– Michael Collins
California to open vaccines for all 16 and older April 15
California, the nation’s most populous state with 40 million people, will make all residents 16 and above eligible for COVID-19 vaccines starting April 15. In addition, those 50 and older will become eligible April 1.
That doesn’t mean vaccine appointments will be available right away, but state officials expect supply to increase substantially in the coming weeks as the Johnson & Johnson vaccine becomes more widely distributed.
According to the Los Angeles Times, California expects to get about 2.5 million doses per week in the first half of April and more than 3 million later in the month. That’s a major leap from the 1.8 million expected doses this week.
With California and Florida announcing Thursday they’re dropping age requirements in the coming weeks, the country’s three largest states by population will make COVID-19 vaccines available to all adults by no later than mid-April. Texas plans to do so Monday.
US to aid world vaccination effort –after inoculating Americans first
Wealthy countries that have secured large amounts of COVID-19 vaccine doses, including the U.S., have come under increasing pressure to share their bounty.
Tedros Adhanom Ghebreyesus, director-general of the World Health Organization, reiterated that point recently, noting that as long as the pandemic rages out of control anywhere, variants can emerge and pose risks to those thought to be immune.
“The inequitable distribution of vaccines is not just a moral outrage,” he said. “It’s also economically and epidemiologically self-defeating.”
The Biden administration has vowed to contribute to the global vaccination effort and has pledged $4 billion toward that cause, but wants to take care of Americans first.
“The president has stated his No. 1 priority is to make sure we prioritize vaccination in this country,” said Andy Slavitt, White House senior adviser for COVID-19 response. “We’ve suffered over 540,000 deaths, more than anywhere else in the world.”
– Karen Weintraub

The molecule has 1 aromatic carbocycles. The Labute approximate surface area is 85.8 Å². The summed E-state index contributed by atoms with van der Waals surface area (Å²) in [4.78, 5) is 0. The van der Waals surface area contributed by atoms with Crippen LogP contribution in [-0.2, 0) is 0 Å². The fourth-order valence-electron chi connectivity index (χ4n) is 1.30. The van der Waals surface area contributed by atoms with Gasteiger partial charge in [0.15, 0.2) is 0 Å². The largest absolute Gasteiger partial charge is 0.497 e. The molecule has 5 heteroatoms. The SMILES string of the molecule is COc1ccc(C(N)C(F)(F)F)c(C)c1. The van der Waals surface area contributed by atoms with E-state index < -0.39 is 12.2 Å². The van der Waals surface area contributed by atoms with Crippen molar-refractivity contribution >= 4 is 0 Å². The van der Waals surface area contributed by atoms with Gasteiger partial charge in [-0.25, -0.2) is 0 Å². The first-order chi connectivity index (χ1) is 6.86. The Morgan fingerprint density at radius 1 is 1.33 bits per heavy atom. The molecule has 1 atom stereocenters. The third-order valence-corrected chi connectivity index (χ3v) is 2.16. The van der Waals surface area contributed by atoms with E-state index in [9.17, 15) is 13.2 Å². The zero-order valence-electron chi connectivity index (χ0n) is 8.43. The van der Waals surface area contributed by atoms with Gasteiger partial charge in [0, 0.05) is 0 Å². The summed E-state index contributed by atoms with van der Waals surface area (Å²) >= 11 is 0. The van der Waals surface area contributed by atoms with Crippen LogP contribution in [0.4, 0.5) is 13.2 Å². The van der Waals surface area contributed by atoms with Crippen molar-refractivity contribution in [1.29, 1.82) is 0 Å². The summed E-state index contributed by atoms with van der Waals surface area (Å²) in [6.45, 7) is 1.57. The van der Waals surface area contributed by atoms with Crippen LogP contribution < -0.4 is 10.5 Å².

Rutgers among first universities to require COVID vaccine for fall students
Rutgers University in New Jersey said Thursday that all students who take on-campus classes in the fall term will be required to be vaccinated for COVID-19, while faculty and staff members are “strongly urged” to get one of the available vaccines.
Rutgers is believed to be one of the first, if not the first, universities to impose that mandate, although school officials don’t have data to confirm that.
Vaccination availability in New Jersey has been limited to those who are 65 and older or who have a preexisting condition, such as asthma or diabetes, as well as smokers. But state officials have said they expect to get additional supplies and ramp up vaccinations in the next few weeks.
— Abbott Koloff, Bergen Record
Schools prepare for spring break rule-breakers
Spring breakers are back, but this time schools are more prepared for COVID-19 rule breakers. After a year of pandemic schooling, districts and colleges warned students to avoid travel. Some canceled spring break altogether. Even further, some schools put protocols in place to prevent traveling students from coming back to in-person school. They will be required to quarantine or finish the semester virtually. Schools have punished students who break COVID-19 restrictions on school grounds. Punishment for travel is trickier.
“Most institutions don’t have the power to lock down their students,” Christopher Marsicano, a professor of higher education practice at Davidson College in North Carolina, told USA TODAY. “They just don’t have the money to have adequate testing to make sure everybody returning to campus after spring break doesn’t have COVID-19.”
– Dustin Barnes
Infection rate again rising: ‘I don’t think you can declare victory’